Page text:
Co-working is big in Africa, primarily due to cost of private office space and the low budgets of startups, entrepreneurs and freelancers. But setting up shop in a co-working space has additional benefits you would not find in traditional offices.
It isn’t just in Africa where co-working is seeing a boom. According to the most recent annual research by Deskmag, 70 per cent of co-working spaces globally say available desk space cannot keep up with demand, with more than one in two planning to expand.
Demand is only set to increase, with as much as 40 per cent of the world’s workforce likely to be freelancers, independent contractors and solo entrepreneurs by 2020, without the resources or need to find their own private office.
Even large corporates are getting in on the act, with the likes of Twitter, Google and Amazon, along with half of Fortune 500 companies, making temporary Regus desk space available to staff members when they need it. Regus alone, in its various facilities across the world, offers flexible desk space to more than one million people each day.
In Africa, where startups and entrepreneurs typically suffer from a lack of funding, the need for co-working spaces is probably even greater. There are hundreds of such spaces across the continent, with more opening every month. In July, Cape Town even hosted Africa’s first co-working conference.
But it isn’t just financial expediencies that make operating from a co-working space worthwhile from the point of view of a startup. There is much to be gained from doing so in other areas too.
Healthier, happier co-workers
Individuals or teams based out of co-working spaces are, apparently, healthier and happier. Research conducted by Officevibe has found that 70 per cent of people feel healthier when working from a co-working space. Such spaces are less stressful than traditional offices, and many spaces even run wellness initiatives such as yoga classes.
There is also the social aspect. Ninety-one per cent of people, according to Officevibe, have better interactions with others after co-working, while 60 per cent are more relaxed at home. It also breeds confidence, with 90 per cent saying they felt more confident after co-working. Gone are the days of private offices with people shut away from colleagues, the new way of working is more friendly, inclusive and stimulating.
More productive co-workers
Co-working spaces – most of them, anyway – are not just about free coffee and games of table football. It is natural that once a worker is healthier, more socially linked to colleagues, more relaxed, and more confident, they are likely to be more productive. Startups setting up shop in shared offices can look forward to greater productivity and focus.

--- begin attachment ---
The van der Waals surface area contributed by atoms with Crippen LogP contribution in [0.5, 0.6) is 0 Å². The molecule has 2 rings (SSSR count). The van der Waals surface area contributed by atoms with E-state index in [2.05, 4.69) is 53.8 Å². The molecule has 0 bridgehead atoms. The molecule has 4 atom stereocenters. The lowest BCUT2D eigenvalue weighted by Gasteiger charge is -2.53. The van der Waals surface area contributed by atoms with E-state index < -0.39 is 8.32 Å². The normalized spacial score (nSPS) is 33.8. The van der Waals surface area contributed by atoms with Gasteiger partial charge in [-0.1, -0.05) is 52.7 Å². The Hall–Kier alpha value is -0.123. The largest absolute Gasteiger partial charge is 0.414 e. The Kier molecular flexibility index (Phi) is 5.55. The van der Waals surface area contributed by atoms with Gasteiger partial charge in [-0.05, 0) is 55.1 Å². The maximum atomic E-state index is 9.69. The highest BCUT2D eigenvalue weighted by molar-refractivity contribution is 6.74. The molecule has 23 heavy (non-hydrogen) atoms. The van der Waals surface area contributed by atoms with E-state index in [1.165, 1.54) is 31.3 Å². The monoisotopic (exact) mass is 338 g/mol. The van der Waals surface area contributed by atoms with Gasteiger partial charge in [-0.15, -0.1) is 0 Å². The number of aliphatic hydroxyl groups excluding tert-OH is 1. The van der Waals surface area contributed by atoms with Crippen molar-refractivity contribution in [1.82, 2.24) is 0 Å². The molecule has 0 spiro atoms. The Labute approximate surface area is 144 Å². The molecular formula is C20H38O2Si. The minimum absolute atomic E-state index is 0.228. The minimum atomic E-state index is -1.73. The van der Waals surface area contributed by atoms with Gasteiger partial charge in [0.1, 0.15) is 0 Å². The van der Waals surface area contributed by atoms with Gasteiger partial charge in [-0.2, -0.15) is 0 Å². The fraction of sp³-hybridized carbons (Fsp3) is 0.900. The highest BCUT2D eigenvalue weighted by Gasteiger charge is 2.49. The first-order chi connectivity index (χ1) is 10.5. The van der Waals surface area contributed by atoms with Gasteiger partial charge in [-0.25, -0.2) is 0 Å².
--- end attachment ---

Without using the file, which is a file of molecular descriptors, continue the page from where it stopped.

According to Officevibe, 64 per cent of co-workers are better able to complete tasks on time, with 68 per cent saying they are able to focus better while co-working. Though these spaces are friendly and sociable, they are also places of work, and everyone there is there for a serious purpose. They are also melting pots of creativity and knowledge-sharing, stimulating people and leading to the creation of new ideas.
As a result, people in co-working spaces do better. Half the respondents to the Officevibe survey reported higher incomes. Deskmag found 75 per cent expected an increase in earnings over the ensuing 12 months, with only three per cent expecting losses. Most co-workers expected their workload to go up. So it isn’t just a cost-saving measure, it’s a money-making measure too.
It’s better than the coffee shop
Visit certain neighbourhoods of Cape Town, or the malls of Nairobi, and you’re likely to see a number of “coffee shop entrepreneurs” in every establishment, running their startups over a double espresso (or four). There is plenty of evidence that these entrepreneurs would be better off moving only a co-working space.
It isn’t only the evidence produced above about co-workers generally being happier and earning more money. It isn’t even that the coffee is usually free in co-working spaces, as opposed to the hefty charges of coffee shops (where plugging in a laptop can also be a pain, and Skype calls are likely to disturb fellow customers). There is plenty of evidence that mere proximity to other like-minded entrepreneurs and startups can boost your productivity and your business.
A study conducted by a team at Harvard University recently concluded that – in spite of this being the age of email – geographic proximity was vital to collaboration. Findings from thousands of academic papers found correlations between most cited papers and close distances between authors, leading to more impactful publications. The researchers found face-to-face communication more impactful, resulting in better conversations, problem-solving and brainstorming. Bounce ideas off your fellow co-workers, partner with them. The idea is collaboration.
The fact of the matter
The most crucial statistic of all from the Officevibe survey? It found that 92 per cent of people are satisfied with their co-working space. Imagine that kind of response from people asked about their traditional office space. And if you for some reason don’t like the space you’re in, moving is easy. In Woodstock, Cape Town or on Ngong Road, Nairobi, it could even merely be a case of lugging your laptop to the co-working space on the floor below or over the road.
Co-working spaces in Africa these days go far beyond Wi-Fi and free coffee. For both personal and professional reasons, their users are generally happier and better off, with friendly, collaborative environments populated by young, fun, driven professionals leading to lifelong friendships and growing businesses. Find one near you today.